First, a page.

The MV200 amplifier (impedance converter) in the M 900, converts the large capacitive impedance of the capsule down to about 150 Ohms. The electronics also contain a switching power supply to generate the polarization voltage for the capsule, which is independent of the phantom voltage. This allows the mic to have a higher polarization voltage than the phantom voltage. This higher polarization voltage results in higher sensitivity and lower self noise. For compactness and mechanical robustness, all components of the MV200 amplifier are zero-clearance, surface mounted (SMD) on the board.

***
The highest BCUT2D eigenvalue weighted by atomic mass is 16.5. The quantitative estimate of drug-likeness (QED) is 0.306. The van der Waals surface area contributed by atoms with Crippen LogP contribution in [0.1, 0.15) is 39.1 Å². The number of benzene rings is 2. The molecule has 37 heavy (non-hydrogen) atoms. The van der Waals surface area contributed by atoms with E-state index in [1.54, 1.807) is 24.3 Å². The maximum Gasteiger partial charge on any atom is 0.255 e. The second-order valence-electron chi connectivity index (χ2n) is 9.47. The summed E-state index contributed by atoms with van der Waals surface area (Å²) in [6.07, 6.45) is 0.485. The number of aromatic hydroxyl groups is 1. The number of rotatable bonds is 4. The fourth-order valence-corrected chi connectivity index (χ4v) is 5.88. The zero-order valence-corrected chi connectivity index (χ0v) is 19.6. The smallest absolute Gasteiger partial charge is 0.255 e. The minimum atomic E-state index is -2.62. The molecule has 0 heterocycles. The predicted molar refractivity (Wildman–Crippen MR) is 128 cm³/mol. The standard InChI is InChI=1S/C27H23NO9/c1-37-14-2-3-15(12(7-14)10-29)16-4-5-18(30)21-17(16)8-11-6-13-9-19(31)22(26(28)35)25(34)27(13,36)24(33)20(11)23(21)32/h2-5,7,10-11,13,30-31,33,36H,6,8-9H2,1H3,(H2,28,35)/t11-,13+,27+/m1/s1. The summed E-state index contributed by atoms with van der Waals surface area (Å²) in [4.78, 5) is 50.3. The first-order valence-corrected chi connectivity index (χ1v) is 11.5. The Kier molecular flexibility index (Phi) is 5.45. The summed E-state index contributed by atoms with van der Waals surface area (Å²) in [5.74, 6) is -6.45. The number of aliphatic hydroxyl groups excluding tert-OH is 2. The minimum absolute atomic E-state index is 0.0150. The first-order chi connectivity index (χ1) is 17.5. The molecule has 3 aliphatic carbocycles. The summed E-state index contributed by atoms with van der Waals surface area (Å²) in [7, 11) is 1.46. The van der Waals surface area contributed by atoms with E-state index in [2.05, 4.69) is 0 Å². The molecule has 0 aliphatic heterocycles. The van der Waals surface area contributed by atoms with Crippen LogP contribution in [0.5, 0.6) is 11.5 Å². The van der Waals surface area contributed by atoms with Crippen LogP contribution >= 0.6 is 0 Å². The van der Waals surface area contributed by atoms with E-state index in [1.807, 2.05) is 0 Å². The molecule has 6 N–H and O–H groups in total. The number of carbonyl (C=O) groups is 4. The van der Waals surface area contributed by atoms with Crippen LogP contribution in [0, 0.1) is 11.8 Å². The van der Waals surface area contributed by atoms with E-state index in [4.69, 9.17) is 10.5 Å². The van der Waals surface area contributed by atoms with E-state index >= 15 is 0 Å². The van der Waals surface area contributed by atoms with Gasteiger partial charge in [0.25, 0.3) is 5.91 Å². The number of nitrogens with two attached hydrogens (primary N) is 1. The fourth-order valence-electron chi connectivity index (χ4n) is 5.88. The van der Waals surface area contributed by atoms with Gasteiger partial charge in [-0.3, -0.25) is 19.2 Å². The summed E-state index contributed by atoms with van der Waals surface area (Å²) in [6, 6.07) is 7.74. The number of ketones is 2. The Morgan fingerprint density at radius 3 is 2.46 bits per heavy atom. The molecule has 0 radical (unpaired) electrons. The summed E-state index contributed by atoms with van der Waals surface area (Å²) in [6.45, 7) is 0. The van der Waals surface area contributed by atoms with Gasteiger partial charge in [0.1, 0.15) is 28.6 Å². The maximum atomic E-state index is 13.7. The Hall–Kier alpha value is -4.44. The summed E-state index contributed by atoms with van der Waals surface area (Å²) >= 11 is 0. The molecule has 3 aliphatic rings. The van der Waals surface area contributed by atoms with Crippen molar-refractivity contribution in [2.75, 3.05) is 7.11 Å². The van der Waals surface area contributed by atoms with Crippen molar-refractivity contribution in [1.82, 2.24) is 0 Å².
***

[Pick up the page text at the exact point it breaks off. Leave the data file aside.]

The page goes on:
When compared to the ubiquitous U87 Neumann and AKG C414, all through A.P.I. mic preamps at Flite Three in Baltimore,I observed the following similarities and differences.
The M 900 is at least as quiet as a U87 (not the U87ai), with a slightly higher output. The M 900 is much warmer than the U87, especially at a working distance of less than 4 inches. Due to the proximity effect and the mild sensitivity to popping, the closest I'd want to position the mic for voice work would be 4 inches. Cozy it any closer than that and the bottom overwhelms, unless the voice or sound is thin to begin with. 
The M 900 loses proximity fast. At a distance of 8 inches, it is only slightly warmer than a U87. Back off to about a foot, and the bottoms are almost the same. While each mic has a peak, the M 900 has a brighter top, with a peak somewhere in the 7K-9K range versus the U87's 3-5K peak. 

M 900 vs. C414